Because the people raped, killed and terrorized by the Golden State Killer were Californians during the Carter and Reagan administrations, there’s something nostalgic in reading about their lives. These were the years between the end of Vietnam and the beginning of the first Gulf War. MTV was born during this era, but the Internet hadn’t yet grabbed our eyeballs. McNamara had a great eye for finding, even in the dry-as-dirt police documents, little grace notes. “The neighbors, in the scant five or six lines allotted to them in the canvass reports, offer evocative haikus of a certain time and place,” she writes. “When questioned, they’re on their way back from the disco club, or a double feature of ‘Earthquake’ and ‘Airport ‘77’ at the drive-in, or the Jack LaLanne gym.”

McNamara didn’t begin learning about the Golden State Killer until 2007, three decades after his last known killing, but she was already obsessed with crime, indelibly marked by an unsolved homicide in her neighborhood when she was an adolescent. “Violent men unknown to me have occupied my mind all my adult life,” McNamara writes. “The part of the brain reserved for sports statistics or dessert recipes or Shakespeare quotes is, for me, a gallery of harrowing aftermaths: a boy’s BMX bike, its wheels still spinning, abandoned in a ditch along a country road; a tuft of microscopic green fibers collected from the small of a dead girl’s back.” Before long, she writes, “I was a hoarder of ominous and puzzling details. I developed a Pavlovian response to the word ‘mystery.’”

“There’s a scream permanently lodged in my throat now,” McNamara writes. Years of hunting the killer, talking to victims, thinking about the crimes, had an effect. She recounts a series of thoughtful anniversary gifts from Oswalt, all GSK-themed, and the year she forgot to even give him a card. Like any addiction, there’s thrill and danger, intertwined. “What I always think about,” McNamara writes, “are experiments that show that animals in captivity would rather have to search for their food than have it given to them. Seeking is the lever that tips our dopamine gush. What I don’t mention is the uneasy realization I’ve had about how much our frenetic searching mirrors the compulsive behavior — the trampled flowerbeds, scratch marks on window screens, crank calls — of the one we seek.”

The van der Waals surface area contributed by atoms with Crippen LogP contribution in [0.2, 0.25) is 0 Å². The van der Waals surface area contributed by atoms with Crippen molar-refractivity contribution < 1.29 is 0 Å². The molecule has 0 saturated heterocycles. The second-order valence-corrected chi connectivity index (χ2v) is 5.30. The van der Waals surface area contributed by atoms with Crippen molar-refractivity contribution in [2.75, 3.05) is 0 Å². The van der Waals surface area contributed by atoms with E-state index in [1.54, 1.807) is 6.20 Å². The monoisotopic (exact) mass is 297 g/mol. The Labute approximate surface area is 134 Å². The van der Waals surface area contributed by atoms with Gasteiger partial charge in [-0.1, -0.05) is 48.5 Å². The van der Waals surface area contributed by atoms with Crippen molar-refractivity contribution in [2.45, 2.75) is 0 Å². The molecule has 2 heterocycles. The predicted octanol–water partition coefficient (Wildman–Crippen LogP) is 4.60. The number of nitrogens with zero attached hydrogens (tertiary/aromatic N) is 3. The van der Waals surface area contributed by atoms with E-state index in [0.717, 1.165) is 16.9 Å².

Because McNamara died before completing the book, the published version is a bit of a group effort. In addition to Flynn’s introduction and the afterword by Patton, the text includes finished chapters alongside sections of material stitched together from notes or repurposed from earlier magazine articles McNamara wrote. The book’s final chapter is a behind-the-scenes look at some of the data-driven sleuthing McNamara was pursuing, which is still ongoing. The prose here can’t match McNamara’s (I wish I could read the next 10 books she would have written), but the authors raise interesting points and provide a glimpse into the camaraderie that McNamara found so appealing on the message boards. After all, as McNamara noted in an email to her editor, “inside everyone lurks a Sherlock Holmes that believes that given the right amount of clues they could solve a mystery.”

The book ends, fittingly, with an epilogue in which McNamara addresses the Golden State Killer directly. “The tables have been turned,” she warns him in this fantasy of justice at long last delivered. “A ski mask won’t help you now.”


Tuttle is the president of the National Book Critics Circle.

Patton Oswalt will appear at 12:30 p.m. April 22 at the L.A. Times Festival of Books to discuss “I’ll Be Gone in the Dark” and more at Bovard Auditorium with Times books editor Carolyn Kellogg.


“I’ll Be Gone in the Dark: One Woman’s Obsessive Search for the Golden State Killer”

Michelle McNamara

Harper: 352 pp., $27.99